Man, however ambitious he may be, is still the son of a woman.Tayeb Salih, Bandarshah (Translated by Denys Johnson-Davies)
I am here because when I was young, I wanted very badly to be a writer, I wanted to be a filmmaker, but I couldn’t find anyone like me in the world and it felt like my dreams were foreclosed simply because my gender was less typical than others. If I can be that person for someone else then the sacrifice of my private civic life may have value. I know I am also here because of the strength and courage and love that I am blessed to receive from my wife, my family and my friends. And in this way I hope to offer their love in the form of my materiality to a project like this one started by the HRC, so that this world that we imagine in this room might be used to gain access to other rooms, to other worlds previously unimaginable.
The first act of violence that patriarchy demands of males is not violence toward women. Instead patriarchy demands of all males that they engage in acts of psychic self-mutilation, that they kill off the emotional parts of themselves. If an individual is not successful in emotionally crippling himself, he can count on patriarchal men to enact rituals of power that will assault his self-esteem.Bell Hooks
So, when men do femininity they feel ridiculous and when women do masculinity they feel awesome. This is what gender inequality looks like.Sexy Femininity and Gender Inequality » Sociological Images
What is life like for the transgender community in the world’s largest Muslim country, Indonesia? In this eye-opening documentary, shot in the scenic coastal region of South Sulawesi, we follow the lives of four waria (from the words wanita, meaning woman, and pria, meaning man): female in outward appearance, but actually biological men who believe they were born with a woman’s soul, and who are not interested in a sex change because of Islam’s teachings. TALES OF THE WARIA interweaves the stories of these waria, who encounter unique obstacles in their search for love. Suharni’s seemingly perfect relationship with her boyfriend is tested when she leaves town to find work. Mami Ria, a waria elder, struggles to revive her 18-year relationship with a police officer. Former waria Firman leads a quiet life with his wife and two kids, but still dreams of the past when he had long hair and danced with men. Guiding us through these stories is Tiara, a glamorous entertainer who secretly harbors her own heartache. What happens in the complex lives of these four brave individuals? Can they realize their dreams for a future with their male partners? Taking us to nightclubs, salons, and into the characters’ homes and hearts, this compelling documentary insightfully expands our knowledge of topics rarely discussed in depth in Western media: Indonesia, Islamic culture, and the daily life and struggles of transgender communities around the world.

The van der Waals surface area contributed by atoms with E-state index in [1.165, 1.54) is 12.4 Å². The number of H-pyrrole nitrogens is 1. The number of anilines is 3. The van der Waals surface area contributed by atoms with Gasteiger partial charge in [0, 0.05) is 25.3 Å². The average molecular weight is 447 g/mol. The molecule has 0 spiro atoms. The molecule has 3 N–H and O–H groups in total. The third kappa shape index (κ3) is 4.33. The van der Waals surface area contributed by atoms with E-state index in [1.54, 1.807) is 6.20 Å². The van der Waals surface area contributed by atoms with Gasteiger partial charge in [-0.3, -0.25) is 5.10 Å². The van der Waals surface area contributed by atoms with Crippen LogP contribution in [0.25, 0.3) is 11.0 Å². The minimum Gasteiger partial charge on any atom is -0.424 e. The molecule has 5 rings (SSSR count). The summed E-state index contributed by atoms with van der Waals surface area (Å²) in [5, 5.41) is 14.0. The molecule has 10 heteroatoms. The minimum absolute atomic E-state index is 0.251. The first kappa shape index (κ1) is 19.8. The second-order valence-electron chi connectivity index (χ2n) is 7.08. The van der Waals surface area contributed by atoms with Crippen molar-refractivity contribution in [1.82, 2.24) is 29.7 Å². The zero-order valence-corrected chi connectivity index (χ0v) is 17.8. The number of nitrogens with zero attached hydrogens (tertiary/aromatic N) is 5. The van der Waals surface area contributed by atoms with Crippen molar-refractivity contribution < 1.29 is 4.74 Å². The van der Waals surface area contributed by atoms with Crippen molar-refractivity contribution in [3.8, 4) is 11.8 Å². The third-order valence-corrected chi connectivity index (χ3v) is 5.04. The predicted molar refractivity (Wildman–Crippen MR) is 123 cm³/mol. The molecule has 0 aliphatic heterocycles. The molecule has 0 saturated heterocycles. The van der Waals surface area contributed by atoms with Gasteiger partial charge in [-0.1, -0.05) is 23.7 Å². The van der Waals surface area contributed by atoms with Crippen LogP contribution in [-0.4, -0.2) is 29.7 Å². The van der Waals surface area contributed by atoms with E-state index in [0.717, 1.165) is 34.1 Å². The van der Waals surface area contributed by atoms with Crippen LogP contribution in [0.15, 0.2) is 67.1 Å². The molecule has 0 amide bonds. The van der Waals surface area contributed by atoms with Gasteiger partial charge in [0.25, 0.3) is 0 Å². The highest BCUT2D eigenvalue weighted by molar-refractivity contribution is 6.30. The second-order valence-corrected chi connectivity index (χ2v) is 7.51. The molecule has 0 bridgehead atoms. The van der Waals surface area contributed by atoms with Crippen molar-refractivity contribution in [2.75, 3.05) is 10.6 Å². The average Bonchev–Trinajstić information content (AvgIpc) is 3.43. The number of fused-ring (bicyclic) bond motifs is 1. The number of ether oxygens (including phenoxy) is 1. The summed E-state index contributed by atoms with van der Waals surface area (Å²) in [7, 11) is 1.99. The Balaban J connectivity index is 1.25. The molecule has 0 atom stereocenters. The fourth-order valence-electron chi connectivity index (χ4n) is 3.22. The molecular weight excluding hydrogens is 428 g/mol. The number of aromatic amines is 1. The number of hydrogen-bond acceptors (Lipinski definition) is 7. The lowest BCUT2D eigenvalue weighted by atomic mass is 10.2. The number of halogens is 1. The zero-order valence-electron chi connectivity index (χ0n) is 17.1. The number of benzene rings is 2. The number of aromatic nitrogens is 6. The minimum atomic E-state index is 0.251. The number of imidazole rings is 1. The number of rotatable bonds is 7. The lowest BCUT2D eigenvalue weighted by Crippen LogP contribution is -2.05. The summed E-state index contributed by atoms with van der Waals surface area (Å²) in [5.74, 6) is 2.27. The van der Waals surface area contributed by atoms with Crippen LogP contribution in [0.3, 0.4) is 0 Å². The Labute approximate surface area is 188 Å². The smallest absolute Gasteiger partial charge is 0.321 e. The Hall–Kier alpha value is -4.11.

ahhhh I really really want to see this! It takes place in the city I lived in, and my friend helped translate the subtitles and it looks amazing!
[painted canvas of half a person’s face, with short hair and piercings, the rest of the page is made up of text crammed close together: “gender. what? gender. fuuuck. ‘are you a boy or a girl gender?’ no gender. transgender? ‘trapped in the wrong body gender?’ wrong world pink cocks! & blue lacy bras! & purple gender explore gender! gender play! genderidentity? genderqueer ‘but you’re really a girl?’ go away gender ‘open your legs & show me yr gender’ fuck off gender hide gender destroy gender gender? rage”]
Being born a woman is an awful tragedy… Yes, my consuming desire to mingle with road crews, sailors and soldiers, bar room regulars - to be a part of a scene, anonymous, listening, recording - all is spoiled by the fact that I am a girl, a female always in danger of assault and battery. My consuming interest in men and their lives is often misconstrued as a desire to seduce them, or as an invitation to intimacy. Yet, God, I want to talk to everybody I can as deeply as I can. I want to be able to sleep in an open field, to travel west, to walk freely at night…
Sylvia Plath (via fourmarys)